Seven weeks later, international fallout continues from Dubai assassination.
Fourth Australian passport used in al Mabhouh murder
DUBAI // A fourth Australian has been named as a victim of identity fraud in connection with the murder of Mahmoud al Mabhouh in Dubai. Yesterday, the Australian foreign minister, Stephen Smith, said an investigation had revealed that a passport bearing the name of one of the country's citizens, Joshua Krycer, had been "fraudulently duplicated" and used by one of the suspects in the killing to enter the emirate.
"Inquiries by the Australian federal police and the Australian passport office indicate the further passport presented in Dubai was fraudulently duplicated, as was the case with the initial three passports," Mr Smith said in a statement. On Monday, Interpol issued a Red Notice naming Joshua Krycer as an alias used by one of the suspects in the assassination of al Mabhouh, a senior Hamas official, seven weeks ago.
The notices enable arrest warrants to be circulated to other countries. Lt Gen Dahi Khalfan Tamim, the Dubai Police chief, confirmed yesterday that an international task force was working under Interpol to pursue those involved in the murder. Gen Tamim also said he would give one week for any Mossad spies currently in the Gulf to leave the region. "We will carry out a wide-scale pursuit on any spy agent in the Gulf," he said.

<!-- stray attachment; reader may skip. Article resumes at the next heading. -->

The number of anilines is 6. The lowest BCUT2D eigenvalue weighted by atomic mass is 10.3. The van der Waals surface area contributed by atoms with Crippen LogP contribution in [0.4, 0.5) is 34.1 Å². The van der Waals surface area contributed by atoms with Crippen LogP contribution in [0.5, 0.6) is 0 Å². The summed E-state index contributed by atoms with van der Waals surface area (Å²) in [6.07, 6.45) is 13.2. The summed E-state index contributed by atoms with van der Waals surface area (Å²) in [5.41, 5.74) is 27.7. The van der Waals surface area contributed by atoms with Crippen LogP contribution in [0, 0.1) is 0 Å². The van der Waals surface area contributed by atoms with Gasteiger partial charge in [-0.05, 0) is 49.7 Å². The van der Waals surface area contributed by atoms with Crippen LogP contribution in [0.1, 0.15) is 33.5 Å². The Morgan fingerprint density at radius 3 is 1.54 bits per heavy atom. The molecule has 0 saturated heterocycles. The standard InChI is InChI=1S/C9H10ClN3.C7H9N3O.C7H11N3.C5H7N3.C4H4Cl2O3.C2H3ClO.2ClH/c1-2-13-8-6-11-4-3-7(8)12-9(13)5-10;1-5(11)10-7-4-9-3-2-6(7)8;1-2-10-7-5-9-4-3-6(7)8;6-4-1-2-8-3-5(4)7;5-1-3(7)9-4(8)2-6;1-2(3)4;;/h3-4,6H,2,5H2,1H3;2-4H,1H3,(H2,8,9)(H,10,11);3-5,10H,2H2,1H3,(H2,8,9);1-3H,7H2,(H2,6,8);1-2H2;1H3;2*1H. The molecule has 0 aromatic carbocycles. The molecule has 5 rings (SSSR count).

Yesterday, Mr Smith said Australian officials were contacted by Dubai authorities on February 26 about the identification of a fourth Australian passport. After further investigation, and "in agreement with Dubai authorities", Mr Krycer was then contacted by the Australian department of foreign affairs and trade. According to media reports, Mr Krycer, like the other three Australians whose passport were apparently forged and used by the hit team, lives in Israel.
"There is no information to suggest that Mr Krycer, as with any of the other three Australian passport holders, was involved in any way, other than as victims of identity fraud," Mr Smith said. Last week, the Australian government confirmed it was sending a team to Israel as part of an investigation into the fraudulent use of its passports. British police have also travelled to Israel, to interview six dual British-Israeli nationals whose names were used by the assassins.
Last month, Mr Smith summoned Yuval Rotem, the Israeli ambassador to Australia, to discuss the fraudulent use of passports in the names of the initial three Australians identified and found to be residing in Israel - Joshua Bruce, Nicole McCabe and Adam Korman.